Listed Building

The only legal part of the listing is the address/name of site. Addresses and building names may have changed since the date of listing – see ‘About Listed Buildings’ below for more information.


Status: Designated


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Date Added
Local Authority
Planning Authority
NT 24823 71712
324823, 671712


Robert Weir Schultz, 1905-7 (see separate listing of adjoining archishops residence, St Bennet's). Byzantine style, Greek cross-plan private chapel with narthex, aisles, apse and dome. Squared and snecked sandstone with contrasting polished ashlar dressings. Round-headed windows to sides and rear with rope hoodmouldings.

N ENTRANCE elevation: 3-bay narthex; gabled body of church behind with dome at crossing. Architraved round-arched doorway with Celtic carved keystone and impost blocks in central bay; deep-set 2-leaf boarded door with decorative iron hinges and fittings; flanking bays with similarly detailed paired windows set in round-arched panels with carved Celtic crosses in tympani. Ocagonal section drum comprising round-headed panels each with narrow round-arched windows; drum above.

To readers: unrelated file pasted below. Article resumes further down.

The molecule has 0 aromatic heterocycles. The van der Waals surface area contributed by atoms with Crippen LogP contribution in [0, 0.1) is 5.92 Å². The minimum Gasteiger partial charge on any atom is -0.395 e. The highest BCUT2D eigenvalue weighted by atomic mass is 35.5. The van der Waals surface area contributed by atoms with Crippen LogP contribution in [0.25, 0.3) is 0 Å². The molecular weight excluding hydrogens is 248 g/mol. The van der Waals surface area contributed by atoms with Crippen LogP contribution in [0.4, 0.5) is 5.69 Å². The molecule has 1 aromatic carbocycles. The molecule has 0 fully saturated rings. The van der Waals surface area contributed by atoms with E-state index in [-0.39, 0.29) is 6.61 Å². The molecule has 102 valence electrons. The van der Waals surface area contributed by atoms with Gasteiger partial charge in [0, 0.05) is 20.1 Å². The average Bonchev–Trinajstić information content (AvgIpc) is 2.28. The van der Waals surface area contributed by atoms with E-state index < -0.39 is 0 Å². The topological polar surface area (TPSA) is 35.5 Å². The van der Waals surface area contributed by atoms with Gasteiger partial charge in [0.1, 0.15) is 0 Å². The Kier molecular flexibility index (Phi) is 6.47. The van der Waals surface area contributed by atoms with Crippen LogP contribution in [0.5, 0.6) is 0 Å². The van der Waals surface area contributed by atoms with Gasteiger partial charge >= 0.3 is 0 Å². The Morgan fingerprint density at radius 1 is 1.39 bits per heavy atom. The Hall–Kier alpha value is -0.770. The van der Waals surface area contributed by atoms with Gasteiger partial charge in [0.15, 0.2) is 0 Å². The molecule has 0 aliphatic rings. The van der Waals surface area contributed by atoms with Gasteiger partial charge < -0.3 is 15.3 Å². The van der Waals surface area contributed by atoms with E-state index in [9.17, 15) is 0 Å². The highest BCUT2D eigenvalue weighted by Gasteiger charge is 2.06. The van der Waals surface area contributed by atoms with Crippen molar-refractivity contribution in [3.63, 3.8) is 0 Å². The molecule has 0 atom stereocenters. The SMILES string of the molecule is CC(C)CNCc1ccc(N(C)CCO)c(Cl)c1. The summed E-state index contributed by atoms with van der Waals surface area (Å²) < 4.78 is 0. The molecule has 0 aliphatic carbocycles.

S ELEVATION: canted apse to centre; single window to each face.

E ELEVATION: adjoined to house by 1930s offices.

W ELEVATION: gabled tripartite window to centre; single window to outer right; 2 windows to outer left. Fixed leaded narrow windows to narthex and dome; stained glass windows to chapel. Green copper roofs; pitched roof to chapel; lean-to roof to narthex; copper dome; original lead rainwater goods, including hoppers, downpipes and brackets.

INTERIOR: outstanding classical Italianate style (see notes); geometrical parquet flooring; dado panelling; carved panels; panelled door; domed and vaulted spaces formed by half timber,half plaster columns,fluted columns and pilasters; gilded capitals; decorative plasterwork to barrel vaults; podium, lectern and missal stand by Messrs Scott and Hunter; prie-dieu designed by Schultz and executed by Ernest Gimson; stained glass, 3 lights to apse and 3 lights to W, by Gabriel Loire of Chartres 1969. GATEPIERS AND BOUNDARY WALLS: 2 obelisk gatepiers and quadrant walls to Greenhill gardens; high coped rubble boundary and mutual walls; sundial pedestal (formerly in the grounds of Grange House).